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Patrick Troy

Professor Troy has been Australia’s pre-eminent urban policy thinker for many decades.

He graduated in Engineering from the University of Western Australia and undertook postgraduate training in town planning in the United Kingdom and in Highway Engineering at the University of New South Wales. For more than forty years since, he has advanced innovative perspectives of environmental sustainability and social justice in Australian policy circles of urban and regional planning. He has enhanced these fields in Australian universities as well, especially by coordinating national research and mentoring young scholars

In the last years of his ANU career, he was the primary force in establishing the Urban Frontiers Program at the University of Western Sydney. Since then, he has worked with the Vice Chancellor at Griffith University to establish a special chair and research program in urban studies. Having retired from the ANU he now holds an Emeritus Professorship and Visiting Fellowship at the ANU, in addition to visiting and adjunct positions at three other Australian universities (Sydney, UNSW and Griffith). Since 1968 his visits to the Department of Town and Regional Planning at this University have been frequent and the interchange of ideas with staff and students constant.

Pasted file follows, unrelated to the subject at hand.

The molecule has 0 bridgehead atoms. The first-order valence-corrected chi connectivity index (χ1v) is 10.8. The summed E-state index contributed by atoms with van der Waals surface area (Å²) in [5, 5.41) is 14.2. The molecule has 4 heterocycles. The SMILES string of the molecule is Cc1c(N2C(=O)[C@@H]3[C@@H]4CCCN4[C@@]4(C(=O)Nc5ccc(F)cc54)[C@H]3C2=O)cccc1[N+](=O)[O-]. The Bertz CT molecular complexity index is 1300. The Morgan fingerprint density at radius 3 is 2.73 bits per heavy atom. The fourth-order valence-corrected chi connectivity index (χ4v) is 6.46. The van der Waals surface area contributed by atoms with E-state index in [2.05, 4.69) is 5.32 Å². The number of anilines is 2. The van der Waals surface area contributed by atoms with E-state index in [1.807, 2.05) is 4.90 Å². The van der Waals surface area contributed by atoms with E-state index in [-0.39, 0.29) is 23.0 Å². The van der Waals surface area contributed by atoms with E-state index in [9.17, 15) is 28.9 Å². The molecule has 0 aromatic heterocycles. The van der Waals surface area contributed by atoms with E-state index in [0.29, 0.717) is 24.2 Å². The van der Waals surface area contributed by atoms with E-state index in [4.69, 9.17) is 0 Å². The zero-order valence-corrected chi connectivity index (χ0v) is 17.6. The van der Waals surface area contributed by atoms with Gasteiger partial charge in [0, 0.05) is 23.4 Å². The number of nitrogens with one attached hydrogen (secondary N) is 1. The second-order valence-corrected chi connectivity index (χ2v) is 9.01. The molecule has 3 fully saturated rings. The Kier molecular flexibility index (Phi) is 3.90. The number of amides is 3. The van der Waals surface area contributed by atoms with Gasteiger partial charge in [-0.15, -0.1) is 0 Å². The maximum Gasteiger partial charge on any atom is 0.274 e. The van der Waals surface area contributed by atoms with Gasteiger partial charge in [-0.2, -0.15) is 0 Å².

His research and writing have never stopped in all these years, centring always on the social and environmental questions associated with urban policy and planning. His has been one of few voices criticising the accepted planning wisdom of urban consolidation over the last decades (his 1996 book on this is widely respected). Accompanying his refereed journal articles, books and book chapters are very many edited books, edited working papers (including 64 of these in the Urban Research Unit working paper series) and conference proceedings which testify to his generosity in drawing others in to discussions about urban planning, and to his constant encouragement of younger scholars to publish their work. His current research on water and energy use in households across several Australian cities is a pioneering study of great significance. He is a Fellow of the Academy of Social Sciences in Australia.

Professor Troy was made an officer in the Order of Australia (AO) in 1989 for his contribution to education and to urban and regional development. In 2004 he was placed on the Year of the Built Environment Register as an Exemplar.